Steve Schmidt: Palin Would Be "Catastrophic" For GOPers in 2012

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Steve Schmidt, John McCain's former chief campaign strategist, said today that if former Alaska Gov. Sarah Palin were to be the Republican nominee, it would be "catastrophic" for the Republican Party.


"I think that she has talents, but my honest view is that she would not be a winning candidate for the Republican candidate in 2012, and in fact, were she to be the nominee, we would have a catastrophic election result." 

"In the year since the election has ended, she has done nothing to expand her appeal beyond the base. ... Th[e] independent vote is going to be up for grabs in 2012. That middle of the electorate is going to be determinative of the outcome of the elections. I just don't see that if you look at the things she has done over the year ... that she is going to expand that base in the middle."

Schmidt is the highest ranking former member of McCain's inner circle to openly criticize Palin. He has largely remained silent since the election, being one of the few McCain staff members privy to the entire vice presidential selection process. Partisan political allies have blamed Schmidt for unflattering leaks -- including the famous, unattributed quote that Palin had "gone rogue" in the final weeks of the campaign. Schmidt has denied being the source of the leaks, though he has acknowledged tensions with Palin during the campaign.


Schmidt and Democratic strategist Bob Shrum agreed that the central question that would determine the results of the 2010 midterm elections would be: can the Democrats govern? "Obama's task is to make this work," he said, noting that Republicans had a knack for getting their policy programs into place and Democrats had much less of a similar track record when their guys were president. "I do think there is every potential in 2010 and 2012 to begin to see independent candidates who are capturing a significant percentage of the vote and even win." These candidates, he said, are socially tolerant and fiscally conservative, like Michael Bloomberg. A Republicanism "modeled on Alabama Republicanism" won't work in the rest of the country, Schmidt said. But the independent energy, he said, was "right of center."

Said Shrum: "The Republican Party is surely going to come back. Either because there is an utter Democratic collapse ... in which case it may not adapt too much, or it's going to get to the kind of a bigger tent Republicanism that Steve is talking point. I think that is really hard. I think Democrats have proved better at dealing with senators like Bob Casey, who is pro-life, than Republicans are." Shrum said he was "somewhat more optimistic" about Democratic prospects for 2010. "I think that if the economy is perceived to be coming back," Democrats will do better. It's a matter of expectations, he said, pointing to the jump in the unemployment rate today. "What counts politically is where we are a year from today." Schmidt said that while he thinks 2010 will be a "good Republican year," it won't be a referendum on President Obama. He said that the 46 Democrats who ran and won in districts carried by Sen. John McCain will "have a tough time." Sam Donaldson (!) was first to the microphone with a question. Does Rush Limbaugh lead the Republican Party?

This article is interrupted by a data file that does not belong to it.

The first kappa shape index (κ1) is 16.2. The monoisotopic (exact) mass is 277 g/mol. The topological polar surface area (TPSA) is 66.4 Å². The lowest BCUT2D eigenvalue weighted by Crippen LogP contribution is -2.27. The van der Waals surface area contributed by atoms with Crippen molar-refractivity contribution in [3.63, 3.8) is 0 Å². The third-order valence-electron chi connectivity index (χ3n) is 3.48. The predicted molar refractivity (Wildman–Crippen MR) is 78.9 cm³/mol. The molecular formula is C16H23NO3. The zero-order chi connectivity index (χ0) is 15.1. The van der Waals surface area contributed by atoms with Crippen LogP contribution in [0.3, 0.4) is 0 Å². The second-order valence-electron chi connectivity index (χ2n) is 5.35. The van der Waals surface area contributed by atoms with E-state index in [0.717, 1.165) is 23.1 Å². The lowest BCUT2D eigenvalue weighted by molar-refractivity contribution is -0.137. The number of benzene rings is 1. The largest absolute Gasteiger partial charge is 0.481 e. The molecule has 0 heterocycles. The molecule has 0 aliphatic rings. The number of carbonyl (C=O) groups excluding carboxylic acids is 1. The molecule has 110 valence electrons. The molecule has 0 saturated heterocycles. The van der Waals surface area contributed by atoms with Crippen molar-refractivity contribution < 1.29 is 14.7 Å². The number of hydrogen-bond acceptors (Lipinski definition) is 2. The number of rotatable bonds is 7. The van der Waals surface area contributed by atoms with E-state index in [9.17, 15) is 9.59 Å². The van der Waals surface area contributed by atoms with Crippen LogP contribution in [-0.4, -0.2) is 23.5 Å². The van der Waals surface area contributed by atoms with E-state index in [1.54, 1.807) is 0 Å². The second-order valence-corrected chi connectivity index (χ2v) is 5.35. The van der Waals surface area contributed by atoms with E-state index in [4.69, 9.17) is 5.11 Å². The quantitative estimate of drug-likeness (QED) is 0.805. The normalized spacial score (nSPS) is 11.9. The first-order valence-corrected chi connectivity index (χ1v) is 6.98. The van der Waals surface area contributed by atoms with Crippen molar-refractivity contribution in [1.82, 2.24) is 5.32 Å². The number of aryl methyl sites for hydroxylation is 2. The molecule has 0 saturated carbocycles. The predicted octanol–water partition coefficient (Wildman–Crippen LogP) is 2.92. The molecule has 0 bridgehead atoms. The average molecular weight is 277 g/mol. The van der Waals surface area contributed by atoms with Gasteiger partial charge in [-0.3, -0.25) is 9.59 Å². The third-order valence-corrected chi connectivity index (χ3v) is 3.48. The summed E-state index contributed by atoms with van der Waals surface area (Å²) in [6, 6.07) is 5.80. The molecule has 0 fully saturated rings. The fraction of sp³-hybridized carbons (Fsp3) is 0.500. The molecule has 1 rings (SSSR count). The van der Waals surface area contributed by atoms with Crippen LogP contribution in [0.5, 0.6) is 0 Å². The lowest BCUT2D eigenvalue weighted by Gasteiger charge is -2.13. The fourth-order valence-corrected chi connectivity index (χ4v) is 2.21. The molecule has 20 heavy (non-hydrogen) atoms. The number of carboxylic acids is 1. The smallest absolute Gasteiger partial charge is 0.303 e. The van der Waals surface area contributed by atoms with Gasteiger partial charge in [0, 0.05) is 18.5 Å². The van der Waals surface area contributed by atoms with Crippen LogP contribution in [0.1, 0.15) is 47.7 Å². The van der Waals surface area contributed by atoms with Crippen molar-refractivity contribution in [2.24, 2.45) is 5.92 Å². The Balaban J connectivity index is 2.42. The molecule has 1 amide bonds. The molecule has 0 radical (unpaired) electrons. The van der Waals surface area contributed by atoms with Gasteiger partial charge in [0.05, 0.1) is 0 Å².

Said Schmidt: "The talk radio universe went all in against John McCain in the primaries ... we talked about it all the time ... in fact, is the opposition is going to be determinative in the outcome of the nomination process. But you cannot make an argument that they didn't try as hard as they could to derail the nomination. ... I don't think all the people who listen to Rush Limbaugh are programmable," he said. "When you look at media fragmentation, where ratings are determinative, on 400 channels, when you have two million people who are watching, you have a massive audience share."

Said Schmidt: "The leadership of the party cannot be outsourced to the conservative-entertainment complex." Shrum said that the next several elections will test the hypothesis of whether these partisans are merely talking to themselves or influencing other voters. "The fragmentation doesn't persuade voters, but it can disrupt campaigns," he said.

Gary Hart -- that Gary Hart -- asked Steve Schmidt whether Republicans used national security to scare voters. "It is a legitimate issue that President Obama talked in the campaign, Afghanistan as the necessary war, and now there seems to be a dissonance between the rhetoric and the action." Iraq "wasn't Bush's war" and Afghanistan isn't "Obama's war. The notion that we are so partisan today than even the maximum action ... going to war ... even that is viewed through partisan lens ... it's very very bad for the country. It fuels the cynicism that people have in the country. There needs to be a restoration of the post-Cold War consensus."
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Marc Ambinder is an Atlantic contributing editor. He is also a senior contributor at Defense One, a contributing editor at GQ, and a regular contributor at The Week.

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